“That will be fine,” I replied. We each went to our own quarters, and I bathed, then I pulled on a tunic that covered me to my thighs, and, gathering my chalkboard and my book, I walked to Sasha’s room. We had become informal with each other, so I knocked once on the door, opened it, and stepped inside.
I looked up at my squire, and froze in amazement. Sasha stood by the room’s single bed, clad only in a pair of light breeches. His body was angled slightly – which presented his breasts in half profile. My mouth dropped open, and I just stared at the person in front of me, who was plainly not what they seemed.
“I’m sorry, M’lord,” Sasha started, making no move to cover his – her? – chest.
I made an effort to close my mouth, and I brought my hands together in front of my belly. My mind was still reeling, and I dragged my gaze up to Sasha’s eyes. “You are a woman?”
Sasha nodded, and tugged the pants down to her knees. Her sex was outlined by reddish hair matching the hair on her head. My heart thudded in my chest, and my ears roared as I took in the sight of her. “You are beautiful,” I managed to say at last.
“I will leave,” Sasha said as she jerked her pants into place. “Please, don’t punish me.”
“What? No, of course not.” I stepped up to her and took her gently by her slim shoulders. “I would never send you away.”
Sasha looked into my eyes, and I looked into hers. How long we stood there, I did not know. I fell into those green eyes, and she smiled up at me. Stepping back, she pulled on a loose shirt, and sat on her bed. “Come, sit with me, Calum.”
I sat down beside her, and clasped my hands in my lap.
“What do we do now?” she asked.
“I don’t rightly know,” I told her. “We can’t keep your secret forever; someone will divine it sooner or later. I don’t know how we will tell my parents.” I looked at her. “What of your parents, Sasha?”
She shrugged. “They think I’m staying with my cousin to study music.”
“Oh, my,” I said with a laugh.
“It’s not funny, Calum.”
“Oh, but it is, Sasha. Tell me, why are you really here?”
“Because I am ... intrigued by you, and my father refuses to approach your father on my behalf.” She scowled. “He is enamored of an alliance with some house in another kingdom, and the man he’s presented to me is a pig.”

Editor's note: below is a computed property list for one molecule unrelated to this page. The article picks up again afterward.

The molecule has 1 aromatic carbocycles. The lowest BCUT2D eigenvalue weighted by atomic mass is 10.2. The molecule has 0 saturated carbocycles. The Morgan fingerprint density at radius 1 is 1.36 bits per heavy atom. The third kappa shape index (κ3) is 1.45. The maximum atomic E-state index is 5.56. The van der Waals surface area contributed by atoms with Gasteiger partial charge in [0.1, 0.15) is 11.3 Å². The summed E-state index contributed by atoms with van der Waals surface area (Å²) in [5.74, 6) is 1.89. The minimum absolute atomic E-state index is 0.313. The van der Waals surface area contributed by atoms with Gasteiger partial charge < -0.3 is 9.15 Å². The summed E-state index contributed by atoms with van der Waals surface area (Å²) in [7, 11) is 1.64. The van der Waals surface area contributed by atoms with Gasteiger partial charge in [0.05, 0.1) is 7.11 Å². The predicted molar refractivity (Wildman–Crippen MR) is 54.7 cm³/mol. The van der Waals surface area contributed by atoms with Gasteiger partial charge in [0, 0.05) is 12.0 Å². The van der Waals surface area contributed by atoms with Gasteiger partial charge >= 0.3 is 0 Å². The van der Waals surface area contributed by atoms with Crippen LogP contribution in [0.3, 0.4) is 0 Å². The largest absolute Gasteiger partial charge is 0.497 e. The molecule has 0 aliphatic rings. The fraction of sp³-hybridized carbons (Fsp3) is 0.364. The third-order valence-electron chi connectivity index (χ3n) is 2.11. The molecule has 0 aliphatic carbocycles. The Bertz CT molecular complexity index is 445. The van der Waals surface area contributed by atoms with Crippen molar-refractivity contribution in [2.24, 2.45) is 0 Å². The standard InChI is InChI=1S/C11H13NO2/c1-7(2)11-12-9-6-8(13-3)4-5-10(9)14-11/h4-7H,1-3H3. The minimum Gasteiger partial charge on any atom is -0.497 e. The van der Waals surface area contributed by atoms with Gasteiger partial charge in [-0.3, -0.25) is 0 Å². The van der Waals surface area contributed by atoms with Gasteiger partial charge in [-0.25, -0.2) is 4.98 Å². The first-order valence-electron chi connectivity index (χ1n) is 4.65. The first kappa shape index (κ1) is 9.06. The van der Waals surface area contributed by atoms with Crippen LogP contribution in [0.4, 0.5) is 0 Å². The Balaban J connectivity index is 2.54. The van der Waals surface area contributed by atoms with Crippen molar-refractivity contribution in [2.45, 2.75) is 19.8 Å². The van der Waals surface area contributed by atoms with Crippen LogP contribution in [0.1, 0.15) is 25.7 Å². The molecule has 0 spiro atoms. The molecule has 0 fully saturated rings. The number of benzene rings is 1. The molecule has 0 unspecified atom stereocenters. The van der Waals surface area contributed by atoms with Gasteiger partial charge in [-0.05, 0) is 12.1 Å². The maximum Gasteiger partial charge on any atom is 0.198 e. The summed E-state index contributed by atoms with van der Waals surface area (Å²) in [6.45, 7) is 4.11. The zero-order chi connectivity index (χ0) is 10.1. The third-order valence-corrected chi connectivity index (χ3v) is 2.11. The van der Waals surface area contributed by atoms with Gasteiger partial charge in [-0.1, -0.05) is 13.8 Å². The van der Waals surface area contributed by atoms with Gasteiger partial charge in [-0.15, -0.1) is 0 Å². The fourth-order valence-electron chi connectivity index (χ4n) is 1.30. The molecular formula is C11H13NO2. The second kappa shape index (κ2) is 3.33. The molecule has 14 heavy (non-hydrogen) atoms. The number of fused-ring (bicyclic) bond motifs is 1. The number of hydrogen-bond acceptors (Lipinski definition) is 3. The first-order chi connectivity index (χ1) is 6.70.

“How do you even know me?” My heart was back at it again, and I had to concentrate to hear her.
“We have spoken several times; I am not surprised that you do not recall meeting me.”
“Wait.” I turned and looked into her face, and now it was warm in the room, and there was something wrong with my breathing. “I do remember you, now. You brought me a drink during three, no four, different events.”
“I am impressed,” Sasha smiled up at me. “My hair was longer then, and, of course, I wasn’t wearing a squire’s clothes.”
I sighed. “As I said, we will have to tell my parents the truth. Hiding you from them would not be proper or wise.”
“Should I wear the clothes I have been wearing?”
“Yes. We will have a private audience with my parents; no one else needs to know.”
I stood. “Then I will leave you to dress. While you do that, I will send word that we wish a private audience with my parents. Please come to my quarters when you are ready.”
“Yes, M’lord,” Sasha replied with a tiny smile.
I left her there, and found a footman to deliver my message to my parents. Sasha appeared outside my door a few moments later, and the footman returned to say that my parents were ready to see us. I dismissed the page, and I escorted Sasha to my parents’ quarters. We were announced, and I led the way into my mother’s office.
“Good day, Calum,” my mother said with a smile. My father stood next to her chair, and he greeted me with a nod.
“Mother, Father, you have met Sasha, my squire.” They both glanced at her in acknowledgement, and then looked back to me expectantly. “He is not quite what he appears.”
“How so?” My father looked at Sasha in alarm.
My mother’s eyes widened, and then she burst into laughter, covering her mouth with her hand.
All three of us stared at her in consternation as she fought to bring her mirth under control. Finally, she sighed, swallowed one last snicker, and addressed Sasha. “Sasha, my dear girl, I recognized you the moment you set foot in my presence. When I did, I sent a message to your mother, explaining that you were safe. She had previously sent word to me that you were not, in fact, at your cousin’s house.” She frowned. “She was worried about you, so I had to tell her you were safe.”
Sasha flushed crimson. “I am sorry, M’lady.”
Mother lifted her hand. “While I am not happy with your deceiving your mother, which is between you and her; what I would like to hear from you is the reason for your subterfuge.”
“Uh,” Sasha stammered, and cleared her throat. “Pardon, M’lady. I wanted to spend time with Calum, um, Sir Calum, sorry, to, uh, know him better.”
“Oh, dear,” my father sighed.
“Indeed, my husband.” My mother smiled slightly. “Sasha, do you think you love Calum?”
“I don’t know that for certain, M’lady, but I think I might.”
“And you, Calum?”
“I thought she was a man until a short while ago, when I stepped into his, uh, her room and saw her changing clothes.”
My father chuckled, earning him a swat on the arm from my mother. She gazed at us speculatively for a moment. “We,” she waved her hand at my father, “have had several conversations, and we have heard many reports, about how the two of you are conducting yourselves. We, and Sasha’s mother, have no wish to forbid your relationship.”